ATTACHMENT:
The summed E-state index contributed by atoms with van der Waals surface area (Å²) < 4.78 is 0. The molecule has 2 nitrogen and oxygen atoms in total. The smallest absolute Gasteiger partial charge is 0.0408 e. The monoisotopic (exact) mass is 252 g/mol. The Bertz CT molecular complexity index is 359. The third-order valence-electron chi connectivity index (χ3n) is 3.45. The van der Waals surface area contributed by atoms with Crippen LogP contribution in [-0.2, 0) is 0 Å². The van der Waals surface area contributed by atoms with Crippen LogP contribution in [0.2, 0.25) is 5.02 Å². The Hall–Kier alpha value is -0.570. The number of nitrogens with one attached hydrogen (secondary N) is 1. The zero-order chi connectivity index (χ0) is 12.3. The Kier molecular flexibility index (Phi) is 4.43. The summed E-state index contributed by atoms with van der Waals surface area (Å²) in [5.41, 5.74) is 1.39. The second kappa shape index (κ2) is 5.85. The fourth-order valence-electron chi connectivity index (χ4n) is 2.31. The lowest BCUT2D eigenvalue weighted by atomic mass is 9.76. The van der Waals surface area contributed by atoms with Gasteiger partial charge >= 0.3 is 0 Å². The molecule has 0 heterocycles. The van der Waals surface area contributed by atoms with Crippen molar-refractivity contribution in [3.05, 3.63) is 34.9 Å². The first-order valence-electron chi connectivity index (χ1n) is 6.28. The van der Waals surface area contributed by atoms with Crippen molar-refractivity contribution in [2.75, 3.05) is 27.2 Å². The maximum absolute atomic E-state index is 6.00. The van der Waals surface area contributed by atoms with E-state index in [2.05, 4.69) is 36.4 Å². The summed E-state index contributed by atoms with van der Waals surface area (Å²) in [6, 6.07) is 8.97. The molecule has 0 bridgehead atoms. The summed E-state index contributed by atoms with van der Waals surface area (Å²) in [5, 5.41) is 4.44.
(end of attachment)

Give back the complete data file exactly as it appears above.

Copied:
The summed E-state index contributed by atoms with van der Waals surface area (Å²) < 4.78 is 0. The molecule has 2 nitrogen and oxygen atoms in total. The smallest absolute Gasteiger partial charge is 0.0408 e. The monoisotopic (exact) mass is 252 g/mol. The Bertz CT molecular complexity index is 359. The third-order valence-electron chi connectivity index (χ3n) is 3.45. The van der Waals surface area contributed by atoms with Crippen LogP contribution in [-0.2, 0) is 0 Å². The van der Waals surface area contributed by atoms with Crippen LogP contribution in [0.2, 0.25) is 5.02 Å². The Hall–Kier alpha value is -0.570. The number of nitrogens with one attached hydrogen (secondary N) is 1. The zero-order chi connectivity index (χ0) is 12.3. The Kier molecular flexibility index (Phi) is 4.43. The summed E-state index contributed by atoms with van der Waals surface area (Å²) in [5.41, 5.74) is 1.39. The second kappa shape index (κ2) is 5.85. The fourth-order valence-electron chi connectivity index (χ4n) is 2.31. The lowest BCUT2D eigenvalue weighted by atomic mass is 9.76. The van der Waals surface area contributed by atoms with Gasteiger partial charge >= 0.3 is 0 Å². The molecule has 0 heterocycles. The van der Waals surface area contributed by atoms with Crippen molar-refractivity contribution in [3.05, 3.63) is 34.9 Å². The first-order valence-electron chi connectivity index (χ1n) is 6.28. The van der Waals surface area contributed by atoms with Crippen molar-refractivity contribution in [2.75, 3.05) is 27.2 Å². The maximum absolute atomic E-state index is 6.00. The van der Waals surface area contributed by atoms with E-state index in [2.05, 4.69) is 36.4 Å². The summed E-state index contributed by atoms with van der Waals surface area (Å²) in [6, 6.07) is 8.97. The molecule has 0 bridgehead atoms. The summed E-state index contributed by atoms with van der Waals surface area (Å²) in [5, 5.41) is 4.44.